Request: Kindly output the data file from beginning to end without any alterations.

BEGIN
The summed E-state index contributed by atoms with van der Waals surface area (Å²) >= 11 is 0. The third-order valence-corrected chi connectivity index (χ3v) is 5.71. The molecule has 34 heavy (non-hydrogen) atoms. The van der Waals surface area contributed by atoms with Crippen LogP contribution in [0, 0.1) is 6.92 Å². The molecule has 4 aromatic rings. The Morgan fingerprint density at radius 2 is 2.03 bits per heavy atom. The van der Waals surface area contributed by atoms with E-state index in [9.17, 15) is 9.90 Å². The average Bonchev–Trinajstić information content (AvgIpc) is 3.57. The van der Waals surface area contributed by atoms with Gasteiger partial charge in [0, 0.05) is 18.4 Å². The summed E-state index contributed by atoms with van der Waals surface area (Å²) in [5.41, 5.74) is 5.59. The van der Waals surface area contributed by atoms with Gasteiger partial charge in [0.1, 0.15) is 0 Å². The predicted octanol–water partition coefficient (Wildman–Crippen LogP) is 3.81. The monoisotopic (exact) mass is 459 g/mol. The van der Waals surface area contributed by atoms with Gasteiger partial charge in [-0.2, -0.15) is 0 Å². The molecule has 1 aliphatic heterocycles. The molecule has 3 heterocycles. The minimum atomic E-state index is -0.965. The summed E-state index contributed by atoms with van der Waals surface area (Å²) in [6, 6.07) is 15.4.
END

The summed E-state index contributed by atoms with van der Waals surface area (Å²) >= 11 is 0. The third-order valence-corrected chi connectivity index (χ3v) is 5.71. The molecule has 34 heavy (non-hydrogen) atoms. The van der Waals surface area contributed by atoms with Crippen LogP contribution in [0, 0.1) is 6.92 Å². The molecule has 4 aromatic rings. The Morgan fingerprint density at radius 2 is 2.03 bits per heavy atom. The van der Waals surface area contributed by atoms with E-state index in [9.17, 15) is 9.90 Å². The average Bonchev–Trinajstić information content (AvgIpc) is 3.57. The van der Waals surface area contributed by atoms with Gasteiger partial charge in [0, 0.05) is 18.4 Å². The summed E-state index contributed by atoms with van der Waals surface area (Å²) in [5.41, 5.74) is 5.59. The van der Waals surface area contributed by atoms with Gasteiger partial charge in [0.1, 0.15) is 0 Å². The predicted octanol–water partition coefficient (Wildman–Crippen LogP) is 3.81. The monoisotopic (exact) mass is 459 g/mol. The van der Waals surface area contributed by atoms with Gasteiger partial charge in [-0.2, -0.15) is 0 Å². The molecule has 1 aliphatic heterocycles. The molecule has 3 heterocycles. The minimum atomic E-state index is -0.965. The summed E-state index contributed by atoms with van der Waals surface area (Å²) in [6, 6.07) is 15.4.